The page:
When a car passed two Juab County deputies last May, traveling 10 mph slower than the 80mph speed limit, they noticed the driver seemed to be trying to hide his face.
Deputies Taylor Hurst and Mike Nielsen thought it seemed suspicious, they later wrote, and pulled the car over, noting that the driver didn’t signal for at least two seconds before switching lanes.
Their hunch was apparently right: Klein was hiding 9 pounds of meth in his rental car, a police report states. He was also wanted out of Minnesota, where he was suspected of stealing ammunition and shooting at police officers.
Minutes after being pulled over, Klein was presented with an opportunity to steal Hurst’s vehicle, along with the deputies’ guns inside of it, records show.
And while sitting unattended in the passenger seat of Hurst’s truck, Klein seized it — leading Utah Highway Patrol troopers on a brief chase toward Yuba Lake, where Klein lost control.
The pursuit culminated in a shootout with police near the state park. Bullets pierced police vehicles and debris whizzed past troopers. One of the trooper’s rounds struck Klein in the leg. He was taken into custody hours later, hiding in a riverbed.
Documents show that the sheriff’s office later reprimanded Hurst for “lapses in officer safety that contributed to the loss of department issued property.”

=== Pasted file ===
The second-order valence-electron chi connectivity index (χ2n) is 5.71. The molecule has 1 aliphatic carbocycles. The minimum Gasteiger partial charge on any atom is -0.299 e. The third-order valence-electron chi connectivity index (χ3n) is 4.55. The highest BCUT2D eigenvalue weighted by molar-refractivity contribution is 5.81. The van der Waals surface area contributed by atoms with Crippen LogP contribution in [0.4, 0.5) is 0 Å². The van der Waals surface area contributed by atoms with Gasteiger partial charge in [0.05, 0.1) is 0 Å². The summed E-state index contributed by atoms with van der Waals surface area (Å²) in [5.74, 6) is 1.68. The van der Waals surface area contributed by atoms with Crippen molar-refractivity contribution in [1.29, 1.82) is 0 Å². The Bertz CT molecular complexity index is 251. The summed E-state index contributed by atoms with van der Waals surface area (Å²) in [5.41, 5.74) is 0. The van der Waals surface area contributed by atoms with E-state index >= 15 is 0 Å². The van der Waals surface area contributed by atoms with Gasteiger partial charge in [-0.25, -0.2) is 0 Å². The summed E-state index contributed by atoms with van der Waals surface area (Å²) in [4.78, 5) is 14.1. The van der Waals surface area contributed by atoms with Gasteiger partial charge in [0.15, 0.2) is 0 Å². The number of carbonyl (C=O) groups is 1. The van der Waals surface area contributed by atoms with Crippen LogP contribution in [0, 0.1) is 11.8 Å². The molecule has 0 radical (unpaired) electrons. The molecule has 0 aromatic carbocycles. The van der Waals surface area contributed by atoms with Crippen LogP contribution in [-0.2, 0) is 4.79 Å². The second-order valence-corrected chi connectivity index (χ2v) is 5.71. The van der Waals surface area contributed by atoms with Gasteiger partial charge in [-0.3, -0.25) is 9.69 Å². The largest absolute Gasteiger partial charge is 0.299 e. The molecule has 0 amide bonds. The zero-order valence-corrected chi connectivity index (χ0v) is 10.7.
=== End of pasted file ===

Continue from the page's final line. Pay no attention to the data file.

He didn’t secure his car, they found, and he wasn’t wearing “appropriate department issued attire” or body armor. He received a verbal warning, documents state.
Less than a year later, another Juab County deputy’s patrol car was stolen, according to a news release this month. The vehicle had been left unattended as it warmed up in the sheriff’s office parking lot on a chilly March morning.
The traffic stop
Deputies Hurst and Nielsen first spotted James Klein around 4 pm on May 19, driving a 2021 Nissan Altima on Interstate 15.
“The driver’s body language seemed unusual and not commonly observed as to what I would consider normal from my training and experience,” Hurst wrote in a police report. “Individuals displaying this type of behavior are likely to be engaged in some illegal activity.”
Hurst pulled over the car at 4:05 pm and asked Klein to get out, placing him in his patrol vehicle as he checked Klein’s records. Nielsen stayed with Klein’s girlfriend, who was in the rental car.
Hurst asked Klein — whose driver license was from Minnesota — what he was doing in Utah, according to the report. As Klein sat in the patrol vehicle, “beads of sweat r[an] down the side of his forehead.” He was breathing quickly.
At about 4:09 pm, trooper Dustin Griffiths arrived. The three law enforcement officers then gathered around Klein’s car before Hurst searched it, going through the trunk at about 4:13 pm, when he asked Griffiths to keep an eye on Klein.
“As Trooper Griffiths agreed and turned around, he stated the male (Klein) was stealing my patrol vehicle,” Hurst wrote. “I turned around and observed Klein in the driver seat of my patrol vehicle as it accelerated at a high rate of speed away.”
It was 4:17 pm Hurst’s loaded AR-15 and a K-9 officer named Thor were inside the representative’s car.
Klein lost control of the vehicle about a minute later, as Griffiths and another Highway Patrol trooper followed him. In the ensuing shootout, Klein allegedly fired first, at 4:19 pm
Over the course of the next minute, investigators believe Klein fired about a dozen rounds at responding authorities. He hit Griffiths’ patrol car 11 times. One bullet pierced his windshield and broke his computer.
Griffiths later told investigators that he felt debris hitting his legs as he was being shot at; he wasn’t sure if it was bullets or shrapnel.